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Leah Busque, founder of TaskRabbit, is passionate about creating a community of “micro-entrepreneurs” — people who work autonomously on a part-time or full-time basis.
Her company, which only operates in a limited number of geographic areas so far, has already created several thousand opportunities for this kind of work. On the site, people list their needs for help with specific tasks, from running errands to moving furniture. Other people, called “taskrabbits,” get the job done and are paid by the posting party for their services. Some TaskRabbit users are able to make full-time jobs out of their TaskRabbit activities.
While the service still has a lot of expansion to do (TaskRabbit currently operates in Boston, the San Francisco Bay Area, New York City, Chicago and greater Los Angeles), Busque has created a fascinating way of solving two problems at once: meeting the small and immediate needs of the middle class while helping the willing-to-work make money.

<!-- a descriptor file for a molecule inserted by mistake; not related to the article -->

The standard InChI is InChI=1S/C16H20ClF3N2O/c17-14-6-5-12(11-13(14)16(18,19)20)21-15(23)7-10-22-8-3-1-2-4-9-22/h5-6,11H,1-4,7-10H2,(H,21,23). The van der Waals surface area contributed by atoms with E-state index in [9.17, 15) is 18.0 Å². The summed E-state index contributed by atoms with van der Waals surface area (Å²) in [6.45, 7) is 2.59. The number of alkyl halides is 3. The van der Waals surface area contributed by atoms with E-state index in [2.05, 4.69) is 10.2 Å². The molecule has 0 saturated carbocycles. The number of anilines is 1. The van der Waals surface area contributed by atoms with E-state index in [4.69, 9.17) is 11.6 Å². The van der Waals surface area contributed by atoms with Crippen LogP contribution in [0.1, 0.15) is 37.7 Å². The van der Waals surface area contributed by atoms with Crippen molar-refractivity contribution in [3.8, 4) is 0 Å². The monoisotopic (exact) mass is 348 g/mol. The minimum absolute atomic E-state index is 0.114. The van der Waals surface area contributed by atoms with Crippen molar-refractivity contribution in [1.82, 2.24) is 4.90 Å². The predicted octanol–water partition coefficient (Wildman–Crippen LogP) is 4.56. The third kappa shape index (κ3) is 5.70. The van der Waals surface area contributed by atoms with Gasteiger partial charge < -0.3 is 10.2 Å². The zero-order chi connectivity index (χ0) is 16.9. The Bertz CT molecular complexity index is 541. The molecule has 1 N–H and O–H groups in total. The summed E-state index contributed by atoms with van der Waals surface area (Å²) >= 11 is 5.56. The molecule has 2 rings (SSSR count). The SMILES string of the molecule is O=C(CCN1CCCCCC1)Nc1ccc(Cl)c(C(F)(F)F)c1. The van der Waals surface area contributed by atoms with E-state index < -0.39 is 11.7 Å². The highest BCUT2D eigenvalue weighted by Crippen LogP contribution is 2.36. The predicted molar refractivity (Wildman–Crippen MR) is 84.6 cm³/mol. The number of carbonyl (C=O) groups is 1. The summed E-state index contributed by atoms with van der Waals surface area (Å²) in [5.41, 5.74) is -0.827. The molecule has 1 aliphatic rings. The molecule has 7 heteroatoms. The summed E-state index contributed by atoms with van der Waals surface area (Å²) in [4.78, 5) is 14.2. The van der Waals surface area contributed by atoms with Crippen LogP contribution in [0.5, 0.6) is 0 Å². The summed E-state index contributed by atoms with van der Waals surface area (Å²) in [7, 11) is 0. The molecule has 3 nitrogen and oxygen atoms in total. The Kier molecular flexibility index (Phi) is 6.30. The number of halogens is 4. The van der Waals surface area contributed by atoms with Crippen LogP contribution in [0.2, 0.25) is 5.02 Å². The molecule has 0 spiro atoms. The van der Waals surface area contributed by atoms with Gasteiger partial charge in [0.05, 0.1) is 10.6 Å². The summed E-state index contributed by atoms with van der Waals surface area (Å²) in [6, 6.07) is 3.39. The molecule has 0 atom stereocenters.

In this interview, Busque also talks about how being educated in a women-only environment helped guide her toward a career in technology and how her perceptions of gender roles changed once she got into the tech workforce as an engineer.